The Political Spectrum (Part III) — The Extreme Right: Anarchism

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Friday, October 21, 2011

Let us now discuss the more arcane, extreme and revolutionary, right-wing philosophy, namely anarchism. You may ask when and where in recent history have anarchist revolutionaries been successful?  For the answer, we must travel back in time to Spain during the Spanish Civil War (1936-39). It was in Barcelona and surrounding districts that idealist anarchism flourished in the early period of the war as anarchists defended the radical Republican government that the communists also supported against the military insurrection of General Francisco Franco. At this point, let me recommend two fascinating references: Alexander Orlov: The FBI's KGB General by Edward Gazur (2001) and Deadly Illusions: The KGB Orlov Dossier Reveals Stalin's Master Spy by John Costello and Oleg Tsarev (1993).

The first book was written by retired FBI agent, Edward Gazur, who debriefed and protected Stalin's NKVD General, Alexander Orlov, after Orlov defected to the United States following the communists’ defeat in the Spanish Civil War. The second book, Deadly Illusions, was written with the collaboration and approval of the KGB (i.e., when the Soviet KGB files were made available following the collapse of the USSR) during the presidency of Boris Yeltsin in 1993. Although the books are supposed to be at odds with each other in reference to General Orlov's real loyalty (1), they totally agree on one point Alexander Orlovrelevant to our discussion here — the elimination of the Spanish anarchists by their communist “allies” during the Spanish Civil War.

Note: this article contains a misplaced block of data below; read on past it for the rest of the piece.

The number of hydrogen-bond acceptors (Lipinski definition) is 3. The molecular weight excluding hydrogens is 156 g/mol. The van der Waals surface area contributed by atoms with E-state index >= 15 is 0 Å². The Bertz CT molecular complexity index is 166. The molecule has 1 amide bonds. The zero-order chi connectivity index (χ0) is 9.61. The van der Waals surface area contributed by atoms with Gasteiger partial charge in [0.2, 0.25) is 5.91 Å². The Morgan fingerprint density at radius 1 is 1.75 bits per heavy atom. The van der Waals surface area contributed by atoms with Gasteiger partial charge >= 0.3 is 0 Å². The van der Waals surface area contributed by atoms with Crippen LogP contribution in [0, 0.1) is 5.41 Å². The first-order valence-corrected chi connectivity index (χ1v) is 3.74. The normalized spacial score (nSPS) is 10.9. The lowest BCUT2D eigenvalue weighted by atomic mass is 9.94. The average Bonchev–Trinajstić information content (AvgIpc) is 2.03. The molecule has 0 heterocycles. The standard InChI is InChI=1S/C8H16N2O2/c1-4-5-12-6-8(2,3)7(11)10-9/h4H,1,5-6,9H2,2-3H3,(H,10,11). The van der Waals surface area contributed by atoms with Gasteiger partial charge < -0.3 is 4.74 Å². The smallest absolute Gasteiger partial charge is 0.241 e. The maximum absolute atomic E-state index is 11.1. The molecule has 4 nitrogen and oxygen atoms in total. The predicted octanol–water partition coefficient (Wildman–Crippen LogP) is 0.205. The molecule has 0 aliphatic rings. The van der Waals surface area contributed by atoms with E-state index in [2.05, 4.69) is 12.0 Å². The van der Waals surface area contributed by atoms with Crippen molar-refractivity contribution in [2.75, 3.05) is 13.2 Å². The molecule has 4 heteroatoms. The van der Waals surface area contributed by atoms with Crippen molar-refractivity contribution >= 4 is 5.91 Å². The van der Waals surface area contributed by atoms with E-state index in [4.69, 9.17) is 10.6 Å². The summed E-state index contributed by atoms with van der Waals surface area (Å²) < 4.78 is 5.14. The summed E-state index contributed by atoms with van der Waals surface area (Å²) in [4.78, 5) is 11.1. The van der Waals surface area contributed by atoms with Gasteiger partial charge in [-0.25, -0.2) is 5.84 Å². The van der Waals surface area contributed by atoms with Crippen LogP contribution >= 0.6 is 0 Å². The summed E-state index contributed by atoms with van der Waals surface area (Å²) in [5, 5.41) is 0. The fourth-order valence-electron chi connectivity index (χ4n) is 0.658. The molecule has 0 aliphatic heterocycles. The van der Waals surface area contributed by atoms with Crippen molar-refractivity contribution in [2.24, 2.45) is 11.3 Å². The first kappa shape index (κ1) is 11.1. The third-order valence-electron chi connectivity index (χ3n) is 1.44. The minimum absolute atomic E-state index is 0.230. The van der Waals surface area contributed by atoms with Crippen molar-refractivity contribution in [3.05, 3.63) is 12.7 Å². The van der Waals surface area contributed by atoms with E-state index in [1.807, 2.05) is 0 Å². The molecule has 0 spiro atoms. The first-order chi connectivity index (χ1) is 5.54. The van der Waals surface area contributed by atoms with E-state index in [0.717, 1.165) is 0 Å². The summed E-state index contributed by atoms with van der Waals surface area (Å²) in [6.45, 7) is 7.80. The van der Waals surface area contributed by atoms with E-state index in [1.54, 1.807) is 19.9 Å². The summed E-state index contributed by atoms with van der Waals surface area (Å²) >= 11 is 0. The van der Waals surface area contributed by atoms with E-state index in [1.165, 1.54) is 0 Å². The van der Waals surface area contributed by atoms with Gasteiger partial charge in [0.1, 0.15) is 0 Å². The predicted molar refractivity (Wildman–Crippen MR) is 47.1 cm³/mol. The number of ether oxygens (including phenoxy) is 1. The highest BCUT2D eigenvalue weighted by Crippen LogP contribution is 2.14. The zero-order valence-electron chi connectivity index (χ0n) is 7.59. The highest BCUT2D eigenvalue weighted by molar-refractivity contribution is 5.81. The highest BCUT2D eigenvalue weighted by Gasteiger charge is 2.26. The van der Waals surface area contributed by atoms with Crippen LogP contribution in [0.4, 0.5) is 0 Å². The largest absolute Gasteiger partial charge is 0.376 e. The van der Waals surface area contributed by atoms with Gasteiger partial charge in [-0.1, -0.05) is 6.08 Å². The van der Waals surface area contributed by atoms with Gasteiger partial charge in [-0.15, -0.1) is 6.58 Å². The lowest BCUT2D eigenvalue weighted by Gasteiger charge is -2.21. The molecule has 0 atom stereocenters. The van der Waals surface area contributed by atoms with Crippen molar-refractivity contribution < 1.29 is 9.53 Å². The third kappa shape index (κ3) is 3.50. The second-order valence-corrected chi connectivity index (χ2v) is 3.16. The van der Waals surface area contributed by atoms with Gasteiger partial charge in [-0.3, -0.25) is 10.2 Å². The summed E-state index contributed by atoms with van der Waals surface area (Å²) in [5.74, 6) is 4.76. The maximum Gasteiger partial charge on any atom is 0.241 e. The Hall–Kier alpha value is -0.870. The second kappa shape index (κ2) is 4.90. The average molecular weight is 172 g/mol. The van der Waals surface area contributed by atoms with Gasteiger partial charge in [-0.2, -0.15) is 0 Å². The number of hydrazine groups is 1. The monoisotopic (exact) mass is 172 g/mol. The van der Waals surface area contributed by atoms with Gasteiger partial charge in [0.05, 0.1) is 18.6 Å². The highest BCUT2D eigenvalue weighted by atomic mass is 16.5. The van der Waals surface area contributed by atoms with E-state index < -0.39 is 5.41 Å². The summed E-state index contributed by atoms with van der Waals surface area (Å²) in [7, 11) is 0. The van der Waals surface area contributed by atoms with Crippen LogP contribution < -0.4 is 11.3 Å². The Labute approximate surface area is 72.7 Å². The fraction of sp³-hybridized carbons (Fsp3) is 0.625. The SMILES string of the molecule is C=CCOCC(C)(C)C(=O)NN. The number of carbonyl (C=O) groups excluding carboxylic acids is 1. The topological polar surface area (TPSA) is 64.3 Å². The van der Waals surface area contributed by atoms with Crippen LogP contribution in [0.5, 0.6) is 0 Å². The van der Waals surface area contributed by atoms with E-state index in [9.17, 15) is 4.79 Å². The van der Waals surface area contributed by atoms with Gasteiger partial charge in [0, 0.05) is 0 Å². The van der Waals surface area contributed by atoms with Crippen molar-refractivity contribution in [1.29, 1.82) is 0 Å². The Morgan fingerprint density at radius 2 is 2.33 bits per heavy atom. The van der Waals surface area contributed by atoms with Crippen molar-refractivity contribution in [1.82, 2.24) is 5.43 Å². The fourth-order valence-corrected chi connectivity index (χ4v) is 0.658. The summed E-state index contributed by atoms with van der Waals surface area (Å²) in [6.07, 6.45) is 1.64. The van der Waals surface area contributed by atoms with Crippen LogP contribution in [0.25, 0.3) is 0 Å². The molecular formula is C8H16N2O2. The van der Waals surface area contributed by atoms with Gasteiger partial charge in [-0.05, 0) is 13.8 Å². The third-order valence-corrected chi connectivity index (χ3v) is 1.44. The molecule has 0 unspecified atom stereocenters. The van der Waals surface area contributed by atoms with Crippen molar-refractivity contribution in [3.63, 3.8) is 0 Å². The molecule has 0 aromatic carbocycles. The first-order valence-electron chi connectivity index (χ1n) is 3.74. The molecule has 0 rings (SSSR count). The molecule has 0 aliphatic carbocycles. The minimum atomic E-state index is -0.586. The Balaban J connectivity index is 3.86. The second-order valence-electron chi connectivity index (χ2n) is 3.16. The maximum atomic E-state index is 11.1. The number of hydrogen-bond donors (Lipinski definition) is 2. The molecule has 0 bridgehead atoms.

To sum it up, the naive anarchists were exterminated by their communist "friends" and comrades as the war raged. Elimination took place by communist brigades of NKVD units working under Stalin's orders. These units were sent to Spain to wipe out their anarchist allies as well as "leftist" Trotskyites, both of who were fighting their common enemy Franco.  And in truth, the Soviet NKVD commandos liquidated their allies with more avidity than they fought the “fascist” forces of Generalissimo Francisco Franco. Top Soviet NKVD generals, including Alexander Orlov, carried out the liquidation. This sanguinary and infamous chapter of communist treachery has been triply confirmed by KGB General Pavel Sudoplatov in his book, Special Tasks: The Memoirs of an Unwanted Witness — A Soviet Spymaster (1994). (Incidentally, imitating his former enemy, Stalin assumed as his last official title, "Generalissimo," just like his nemesis Francisco Franco!)

Toward the end of the Spanish Civil War (1938-39), which so many useful idiots in the International Brigades considered the epic battle between fascism and "freedom," the communists had exterminated both the anarchists and Trotskyites from the “Republican” ranks, and they had done so with more treacherous courage and efficiency, frankly, than they displayed against General Franco and his military forces. And in the process, the Russian communists robbed Spain of the gold treasury accumulated over centuries of Spanish history!(1)